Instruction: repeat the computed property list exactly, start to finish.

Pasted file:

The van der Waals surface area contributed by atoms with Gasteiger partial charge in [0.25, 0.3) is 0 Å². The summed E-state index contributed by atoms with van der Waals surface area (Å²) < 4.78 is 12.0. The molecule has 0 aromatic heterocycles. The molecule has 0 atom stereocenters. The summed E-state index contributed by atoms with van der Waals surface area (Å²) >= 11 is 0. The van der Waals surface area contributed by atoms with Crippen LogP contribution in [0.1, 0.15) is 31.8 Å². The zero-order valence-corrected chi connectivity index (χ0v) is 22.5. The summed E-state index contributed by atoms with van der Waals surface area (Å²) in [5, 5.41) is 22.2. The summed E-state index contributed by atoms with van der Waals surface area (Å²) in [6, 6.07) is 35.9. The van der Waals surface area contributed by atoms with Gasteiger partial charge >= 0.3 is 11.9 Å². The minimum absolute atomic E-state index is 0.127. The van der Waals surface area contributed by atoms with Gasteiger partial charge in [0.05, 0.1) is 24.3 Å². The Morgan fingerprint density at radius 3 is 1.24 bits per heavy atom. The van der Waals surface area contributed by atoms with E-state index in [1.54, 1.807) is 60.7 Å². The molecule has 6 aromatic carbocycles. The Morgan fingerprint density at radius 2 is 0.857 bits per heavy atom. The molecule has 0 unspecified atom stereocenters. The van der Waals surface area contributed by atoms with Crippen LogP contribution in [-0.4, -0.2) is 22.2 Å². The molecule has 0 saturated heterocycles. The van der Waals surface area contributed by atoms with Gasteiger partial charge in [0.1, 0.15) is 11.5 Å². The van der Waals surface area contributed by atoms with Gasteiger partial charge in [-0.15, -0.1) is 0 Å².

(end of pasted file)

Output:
The van der Waals surface area contributed by atoms with Gasteiger partial charge in [0.25, 0.3) is 0 Å². The summed E-state index contributed by atoms with van der Waals surface area (Å²) < 4.78 is 12.0. The molecule has 0 aromatic heterocycles. The molecule has 0 atom stereocenters. The summed E-state index contributed by atoms with van der Waals surface area (Å²) >= 11 is 0. The van der Waals surface area contributed by atoms with Crippen LogP contribution in [0.1, 0.15) is 31.8 Å². The zero-order valence-corrected chi connectivity index (χ0v) is 22.5. The summed E-state index contributed by atoms with van der Waals surface area (Å²) in [5, 5.41) is 22.2. The summed E-state index contributed by atoms with van der Waals surface area (Å²) in [6, 6.07) is 35.9. The van der Waals surface area contributed by atoms with Gasteiger partial charge >= 0.3 is 11.9 Å². The minimum absolute atomic E-state index is 0.127. The van der Waals surface area contributed by atoms with Gasteiger partial charge in [0.05, 0.1) is 24.3 Å². The Morgan fingerprint density at radius 3 is 1.24 bits per heavy atom. The van der Waals surface area contributed by atoms with E-state index in [1.54, 1.807) is 60.7 Å². The molecule has 6 aromatic carbocycles. The Morgan fingerprint density at radius 2 is 0.857 bits per heavy atom. The molecule has 0 unspecified atom stereocenters. The van der Waals surface area contributed by atoms with Crippen LogP contribution in [-0.4, -0.2) is 22.2 Å². The molecule has 0 saturated heterocycles. The van der Waals surface area contributed by atoms with Gasteiger partial charge in [0.1, 0.15) is 11.5 Å². The van der Waals surface area contributed by atoms with Gasteiger partial charge in [-0.15, -0.1) is 0 Å².